March Madness

It’s been a hard week of weather to deal with in Düsseldorf. Spring, which the budding trees, the chirping birds, and I have been patiently (why lie?) waiting for, is taking her sweet time. First it looked like there was hope – the sun was shining, and I was giddy at the sight of my own shadow. And with good reason. It was “the darkest [German] winter of all time.” (See? There’s more to my weather drama than the fact that I’m an Arizona girl through and through!)

Then we had another bout of snow, or Schnee.

Schnee Auto

I appeased myself with trips to the coffee house and with cozy pots of tea at home.

Coffee house

Cozy tea

Then we had snow and sun. Oh, what a glorious combination – light and color in the world again!

Sun and snow

The crocuses and those who dared sit outside at the coffee house despite the freezing temperatures weren’t showing any weakness.

Crocuses and snow

Outdoor coffee

Then the snow was gone, and Toby and I took advantage of a sunny day with a long walk along the Rhine.

Rhine in March

Yesterday it was so nice that I actually rode my bike to work without a beanie, my hair blowing in the wind (something I haven’t felt in longer than I care to remember). This is in stark contrast to my winter riding gear, which I’ve taken to calling the Reverse Mask of Zorro.

Reverse Mask of Zorro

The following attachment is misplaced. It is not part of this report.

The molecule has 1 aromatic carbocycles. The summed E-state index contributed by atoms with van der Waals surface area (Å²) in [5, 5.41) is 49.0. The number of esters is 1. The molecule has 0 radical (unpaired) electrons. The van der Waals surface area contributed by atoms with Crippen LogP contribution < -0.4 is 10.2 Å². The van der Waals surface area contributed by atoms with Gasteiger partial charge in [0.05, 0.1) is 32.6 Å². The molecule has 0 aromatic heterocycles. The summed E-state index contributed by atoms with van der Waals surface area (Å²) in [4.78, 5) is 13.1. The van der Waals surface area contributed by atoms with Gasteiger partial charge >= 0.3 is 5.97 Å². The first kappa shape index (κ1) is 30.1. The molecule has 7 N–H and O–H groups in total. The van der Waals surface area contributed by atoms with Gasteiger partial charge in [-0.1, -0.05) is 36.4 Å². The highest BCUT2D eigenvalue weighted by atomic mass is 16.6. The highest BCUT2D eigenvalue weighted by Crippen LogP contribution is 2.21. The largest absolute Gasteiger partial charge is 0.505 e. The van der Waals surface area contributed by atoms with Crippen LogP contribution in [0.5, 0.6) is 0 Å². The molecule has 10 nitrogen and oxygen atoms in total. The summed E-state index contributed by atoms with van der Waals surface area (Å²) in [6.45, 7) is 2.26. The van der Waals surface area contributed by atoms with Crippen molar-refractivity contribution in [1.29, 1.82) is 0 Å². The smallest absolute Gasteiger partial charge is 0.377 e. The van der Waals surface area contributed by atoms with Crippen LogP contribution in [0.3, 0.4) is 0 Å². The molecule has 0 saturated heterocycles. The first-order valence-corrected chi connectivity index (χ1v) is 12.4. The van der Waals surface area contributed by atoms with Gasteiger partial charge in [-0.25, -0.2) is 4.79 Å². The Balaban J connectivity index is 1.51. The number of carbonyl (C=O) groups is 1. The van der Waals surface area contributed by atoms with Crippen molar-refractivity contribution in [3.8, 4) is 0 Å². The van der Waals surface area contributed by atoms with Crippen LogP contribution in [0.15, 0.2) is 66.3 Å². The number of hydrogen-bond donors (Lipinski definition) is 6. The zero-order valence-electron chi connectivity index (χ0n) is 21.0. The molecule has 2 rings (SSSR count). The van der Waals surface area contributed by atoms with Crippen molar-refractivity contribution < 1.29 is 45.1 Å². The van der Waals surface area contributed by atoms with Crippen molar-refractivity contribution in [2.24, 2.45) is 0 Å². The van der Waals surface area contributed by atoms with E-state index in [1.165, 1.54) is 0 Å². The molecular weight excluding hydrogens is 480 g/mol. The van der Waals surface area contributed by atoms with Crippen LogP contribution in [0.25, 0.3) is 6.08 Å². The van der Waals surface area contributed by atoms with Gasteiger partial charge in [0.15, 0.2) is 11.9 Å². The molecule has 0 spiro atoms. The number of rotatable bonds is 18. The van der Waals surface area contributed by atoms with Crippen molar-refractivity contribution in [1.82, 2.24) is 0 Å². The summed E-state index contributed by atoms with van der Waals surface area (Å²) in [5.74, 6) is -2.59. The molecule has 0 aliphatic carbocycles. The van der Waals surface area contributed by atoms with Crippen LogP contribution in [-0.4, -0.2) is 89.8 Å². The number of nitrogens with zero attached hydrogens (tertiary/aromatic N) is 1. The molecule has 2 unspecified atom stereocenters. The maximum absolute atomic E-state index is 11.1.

Too bad we’re back to a lovely combination of rain and snow again today. Somebody stop the madness!

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Park bench etiquette

The sun was shining today, so I played hooky for an hour this morning to wander around outside. Armed with my camera and my new Kindle (birthday present from Toby!), I walked to the park to take some pictures of the crocuses and to dawdle a little in the sun. The feel of it on my face was heaven!

But I did come up with an interesting question – what is proper park bench etiquette when it comes to a single bench, positioned ever so perfectly in the direction of the sun, that already has one occupant on it? The older gentleman was sitting at one end of the bench, and I strongly debated sitting myself down on the other end. But, he had his eyes closed and I didn’t want to disturb him, so I wandered a little more and found my own, unoccupied bench, almost as perfectly positioned.

And then I pondered. Wouldn’t his choice to sit at one end of the bench indicate that he was open to sharing his spot in the sun? I’m only concluding this because I’ve seen people sit smack in the middle of a bench – a rather clear indicator of the desire to be left alone. It’s an important consideration due to the fact that when the sun does finally shine here, the people come out in droves to soak it in. I.e., there’s a very high likelihood that my bench of choice will be at least partially occupied.

As with anything related to learning and integrating oneself into a new culture, the best method is probably to observe, mimic, and then adapt the behavior to suit your own personality. It worked for three days of Karneval partying….